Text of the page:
substance and ineffective at legislating doesn't seem to matter. as politics has degenerated, realities of budgets and tax policies and global warming and foreign military adventures in such often make an appearance in the one arena that politicians still really care about. elections today almost never resolved on the basis of serious policy. slogans and emotions and tv spots are much more important. even the smart and serious numbers, and there are quite a few. many campaign themselves on the issues and they have to vote again. here is the most fundamental
reality of congress and i think that we have discovered. this is an utterly human institution that reflects a diverse human society. united states of america. congress' representative in every sense of the word. represents materialism and corruption as well as the qualities of the electorate. you don't have the house and senate any better than we are. in this case i think the country was lucky. dodd-frank managed to bring home an important issue. crucial to the success of the book and i am grateful. but of course neither of them will be around for us next time.
thank you very much. >> thank you. [applause] [applause] >> sewer revenge for his theory that it's been all downhill since her first elected in 1974 is, to reveal how much was made up by bob. >> i love your response. >> thank you for inviting me to be here at brookings. it's a great thrill. it is so nice to come back to be with this very distinguished panel. i have known tom for years and years. we got to know each other over the past couple of years and you
are right. there are some risks in doing this. i have been around long enough to know that this bill did not become law, as we all know, the chairman of the banking committee talks about getting the build on. and there's obviously a lot of authors. at first i was not enthusiastic about having my name on the bill. and i think it describes as legislation with two names on it with so many more people involved. when we were just finishing up the conference report on the spell, he made a motion to call this the frank dodd villa. and barney is always saying that you can't do that, they will think it is one person.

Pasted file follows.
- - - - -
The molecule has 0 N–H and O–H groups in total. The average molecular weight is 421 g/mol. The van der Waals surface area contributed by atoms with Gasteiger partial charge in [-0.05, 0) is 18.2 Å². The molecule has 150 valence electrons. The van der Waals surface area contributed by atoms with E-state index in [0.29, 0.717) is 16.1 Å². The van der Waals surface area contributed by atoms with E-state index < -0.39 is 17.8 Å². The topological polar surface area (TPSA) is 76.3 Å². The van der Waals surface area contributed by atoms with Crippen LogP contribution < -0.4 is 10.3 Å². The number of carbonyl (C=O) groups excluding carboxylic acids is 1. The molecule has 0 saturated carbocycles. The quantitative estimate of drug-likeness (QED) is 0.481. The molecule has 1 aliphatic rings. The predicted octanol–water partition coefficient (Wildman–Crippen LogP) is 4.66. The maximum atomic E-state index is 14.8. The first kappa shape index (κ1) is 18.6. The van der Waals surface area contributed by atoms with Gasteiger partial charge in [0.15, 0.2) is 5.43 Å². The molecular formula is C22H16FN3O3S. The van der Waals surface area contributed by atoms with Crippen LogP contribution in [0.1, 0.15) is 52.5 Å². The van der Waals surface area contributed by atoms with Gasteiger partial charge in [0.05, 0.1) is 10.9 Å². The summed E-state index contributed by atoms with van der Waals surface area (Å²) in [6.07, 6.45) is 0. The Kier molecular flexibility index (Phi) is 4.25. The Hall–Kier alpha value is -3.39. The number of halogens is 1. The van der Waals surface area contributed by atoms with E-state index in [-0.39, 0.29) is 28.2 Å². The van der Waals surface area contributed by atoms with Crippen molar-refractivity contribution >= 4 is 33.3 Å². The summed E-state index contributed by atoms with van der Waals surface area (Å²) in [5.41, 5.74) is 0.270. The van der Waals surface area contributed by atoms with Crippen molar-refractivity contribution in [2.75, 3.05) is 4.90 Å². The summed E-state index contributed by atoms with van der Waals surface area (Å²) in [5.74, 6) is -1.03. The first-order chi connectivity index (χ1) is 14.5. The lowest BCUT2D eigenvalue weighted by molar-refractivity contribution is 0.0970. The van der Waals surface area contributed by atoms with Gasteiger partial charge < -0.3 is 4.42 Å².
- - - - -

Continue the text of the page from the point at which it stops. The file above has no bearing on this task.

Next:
[laughter] and i said no, barney, don't try to pull the wool over my eyes. no one ever remembered his name. in that particular trade legislation that was decades ago. the reason i say this, it is kind of interesting. it is in this area of law that names are associated with bills. to go back to glass-steagall and you go back over history. a lot of bills that have names on them. but i do think that it doesn't serve up well, except for the purposes of identifying the legislation. in bob's book, let me say that there was some unease going forward and what was going to be a very precarious journey. people have been talking about reforming this for decades.
so it was not a new idea and i typically don't disagree with bob's analysis. they don't normally say let's look at the landscape. whether or not it's on the public's mind or not. that is the history of the institution. so prior to the events of 2007 and 2008, there have been people talking about reforming the financial structure of the country, but there was never that engine of urgency that the crisis brings to this issue. particularly 2008 and he never could've written this bill in 2006 or 2007 and you couldn't write it today because of where the energy is in the attention is a nervous moment arrived after the type legislation.
i think in the spring of 2007, the blueprint was released in the administration released a white paper on this. and most of the major provisions of the bill came out of the hearing process or other conversations with the exception of the volcker rule and a couple of other things in the bill itself. and that was the moment in which we decided to move forward. we have a health care bill coming up between them again to do a hearing process. we have started the process and in 2006 senator jack reed actually had hearings on the residential mortgage crisis and no one paid any attention to it in 2006. when i became chairman, i love bob telling the story, sitting next to him, joe biden and other
committees for 20 years, never got close to being the chairman. you either have to outlive or hope your colleagues get defeated. and all of a sudden there were some 90 hearings on the residential mortgage crisis. we had a very slim majority. forty-nine republicans in january 2007. the margin of moving forward. almost no interest in the residential mortgage crisis. the witness said there might be too many foreclosures and he was ridiculed the next day in the media for being engaging on the magnitude of the problem. knowing that this was a hyperbole and there were many other foreclosures. and then we come to the weekend